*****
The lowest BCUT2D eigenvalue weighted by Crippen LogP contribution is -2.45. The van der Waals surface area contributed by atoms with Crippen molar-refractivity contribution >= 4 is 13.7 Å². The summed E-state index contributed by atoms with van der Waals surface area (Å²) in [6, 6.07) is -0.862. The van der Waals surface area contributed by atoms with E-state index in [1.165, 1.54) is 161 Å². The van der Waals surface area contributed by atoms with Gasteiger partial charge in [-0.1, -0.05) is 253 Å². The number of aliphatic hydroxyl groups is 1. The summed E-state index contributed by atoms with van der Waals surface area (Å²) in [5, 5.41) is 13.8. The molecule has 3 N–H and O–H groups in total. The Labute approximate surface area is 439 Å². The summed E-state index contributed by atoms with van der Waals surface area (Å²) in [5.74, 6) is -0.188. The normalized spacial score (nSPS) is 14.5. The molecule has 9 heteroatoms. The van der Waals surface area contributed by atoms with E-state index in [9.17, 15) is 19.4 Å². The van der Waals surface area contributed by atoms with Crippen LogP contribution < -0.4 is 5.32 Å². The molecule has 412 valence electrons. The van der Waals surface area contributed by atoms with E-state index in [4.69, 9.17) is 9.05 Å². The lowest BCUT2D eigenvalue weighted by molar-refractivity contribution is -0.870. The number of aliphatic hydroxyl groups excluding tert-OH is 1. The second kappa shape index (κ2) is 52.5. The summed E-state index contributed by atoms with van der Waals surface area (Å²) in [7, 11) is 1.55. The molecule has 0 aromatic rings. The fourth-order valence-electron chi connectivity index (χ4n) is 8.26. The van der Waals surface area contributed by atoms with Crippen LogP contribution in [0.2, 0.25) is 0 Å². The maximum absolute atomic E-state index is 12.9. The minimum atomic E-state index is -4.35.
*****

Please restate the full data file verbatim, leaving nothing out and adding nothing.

The lowest BCUT2D eigenvalue weighted by Crippen LogP contribution is -2.45. The van der Waals surface area contributed by atoms with Crippen molar-refractivity contribution >= 4 is 13.7 Å². The summed E-state index contributed by atoms with van der Waals surface area (Å²) in [6, 6.07) is -0.862. The van der Waals surface area contributed by atoms with E-state index in [1.165, 1.54) is 161 Å². The van der Waals surface area contributed by atoms with Gasteiger partial charge in [-0.1, -0.05) is 253 Å². The number of aliphatic hydroxyl groups is 1. The summed E-state index contributed by atoms with van der Waals surface area (Å²) in [5, 5.41) is 13.8. The molecule has 3 N–H and O–H groups in total. The Labute approximate surface area is 439 Å². The summed E-state index contributed by atoms with van der Waals surface area (Å²) in [5.74, 6) is -0.188. The normalized spacial score (nSPS) is 14.5. The molecule has 9 heteroatoms. The van der Waals surface area contributed by atoms with E-state index in [9.17, 15) is 19.4 Å². The van der Waals surface area contributed by atoms with Crippen LogP contribution < -0.4 is 5.32 Å². The molecule has 412 valence electrons. The van der Waals surface area contributed by atoms with E-state index in [4.69, 9.17) is 9.05 Å². The lowest BCUT2D eigenvalue weighted by molar-refractivity contribution is -0.870. The number of aliphatic hydroxyl groups excluding tert-OH is 1. The second kappa shape index (κ2) is 52.5. The summed E-state index contributed by atoms with van der Waals surface area (Å²) in [7, 11) is 1.55. The molecule has 0 aromatic rings. The fourth-order valence-electron chi connectivity index (χ4n) is 8.26. The van der Waals surface area contributed by atoms with Crippen LogP contribution in [0.2, 0.25) is 0 Å². The maximum absolute atomic E-state index is 12.9. The minimum atomic E-state index is -4.35.